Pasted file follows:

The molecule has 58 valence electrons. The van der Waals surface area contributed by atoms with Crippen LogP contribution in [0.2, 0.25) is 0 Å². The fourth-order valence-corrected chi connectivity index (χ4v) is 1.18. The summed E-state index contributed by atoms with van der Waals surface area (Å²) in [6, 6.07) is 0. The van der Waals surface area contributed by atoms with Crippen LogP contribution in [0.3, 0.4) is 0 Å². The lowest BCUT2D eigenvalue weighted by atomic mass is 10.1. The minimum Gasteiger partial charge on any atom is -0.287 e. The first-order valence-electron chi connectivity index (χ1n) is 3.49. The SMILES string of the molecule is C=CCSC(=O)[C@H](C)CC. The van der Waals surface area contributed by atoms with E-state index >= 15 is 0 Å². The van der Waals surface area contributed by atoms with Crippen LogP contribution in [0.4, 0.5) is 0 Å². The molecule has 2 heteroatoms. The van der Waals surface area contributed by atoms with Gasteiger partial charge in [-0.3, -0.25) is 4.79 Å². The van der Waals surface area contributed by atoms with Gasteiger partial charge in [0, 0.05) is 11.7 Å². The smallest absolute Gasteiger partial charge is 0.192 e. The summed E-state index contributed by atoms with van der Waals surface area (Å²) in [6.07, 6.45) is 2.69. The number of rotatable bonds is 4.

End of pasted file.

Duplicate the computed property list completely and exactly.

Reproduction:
The molecule has 58 valence electrons. The van der Waals surface area contributed by atoms with Crippen LogP contribution in [0.2, 0.25) is 0 Å². The fourth-order valence-corrected chi connectivity index (χ4v) is 1.18. The summed E-state index contributed by atoms with van der Waals surface area (Å²) in [6, 6.07) is 0. The van der Waals surface area contributed by atoms with Crippen LogP contribution in [0.3, 0.4) is 0 Å². The lowest BCUT2D eigenvalue weighted by atomic mass is 10.1. The minimum Gasteiger partial charge on any atom is -0.287 e. The first-order valence-electron chi connectivity index (χ1n) is 3.49. The SMILES string of the molecule is C=CCSC(=O)[C@H](C)CC. The van der Waals surface area contributed by atoms with E-state index >= 15 is 0 Å². The van der Waals surface area contributed by atoms with Crippen LogP contribution in [0.4, 0.5) is 0 Å². The molecule has 2 heteroatoms. The van der Waals surface area contributed by atoms with Gasteiger partial charge in [-0.3, -0.25) is 4.79 Å². The van der Waals surface area contributed by atoms with Gasteiger partial charge in [0, 0.05) is 11.7 Å². The smallest absolute Gasteiger partial charge is 0.192 e. The summed E-state index contributed by atoms with van der Waals surface area (Å²) in [6.07, 6.45) is 2.69. The number of rotatable bonds is 4.